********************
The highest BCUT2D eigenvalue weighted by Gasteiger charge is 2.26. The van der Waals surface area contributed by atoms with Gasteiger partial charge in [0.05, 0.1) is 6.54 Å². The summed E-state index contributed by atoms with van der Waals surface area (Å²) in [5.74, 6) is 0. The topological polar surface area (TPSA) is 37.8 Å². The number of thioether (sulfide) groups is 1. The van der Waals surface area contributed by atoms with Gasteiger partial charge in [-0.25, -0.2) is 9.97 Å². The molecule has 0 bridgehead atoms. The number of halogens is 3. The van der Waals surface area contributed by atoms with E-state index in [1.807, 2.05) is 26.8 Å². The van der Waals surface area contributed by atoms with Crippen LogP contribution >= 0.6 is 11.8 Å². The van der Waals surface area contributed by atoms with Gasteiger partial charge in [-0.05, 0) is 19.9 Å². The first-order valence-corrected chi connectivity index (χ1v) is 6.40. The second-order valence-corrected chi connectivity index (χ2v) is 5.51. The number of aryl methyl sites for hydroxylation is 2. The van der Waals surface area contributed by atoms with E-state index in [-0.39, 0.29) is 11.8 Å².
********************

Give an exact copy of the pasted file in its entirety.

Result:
The highest BCUT2D eigenvalue weighted by Gasteiger charge is 2.26. The van der Waals surface area contributed by atoms with Gasteiger partial charge in [0.05, 0.1) is 6.54 Å². The summed E-state index contributed by atoms with van der Waals surface area (Å²) in [5.74, 6) is 0. The topological polar surface area (TPSA) is 37.8 Å². The number of thioether (sulfide) groups is 1. The van der Waals surface area contributed by atoms with Gasteiger partial charge in [-0.25, -0.2) is 9.97 Å². The molecule has 0 bridgehead atoms. The number of halogens is 3. The van der Waals surface area contributed by atoms with E-state index in [1.807, 2.05) is 26.8 Å². The van der Waals surface area contributed by atoms with Crippen LogP contribution >= 0.6 is 11.8 Å². The van der Waals surface area contributed by atoms with Gasteiger partial charge in [-0.05, 0) is 19.9 Å². The first-order valence-corrected chi connectivity index (χ1v) is 6.40. The second-order valence-corrected chi connectivity index (χ2v) is 5.51. The number of aryl methyl sites for hydroxylation is 2. The van der Waals surface area contributed by atoms with E-state index in [-0.39, 0.29) is 11.8 Å².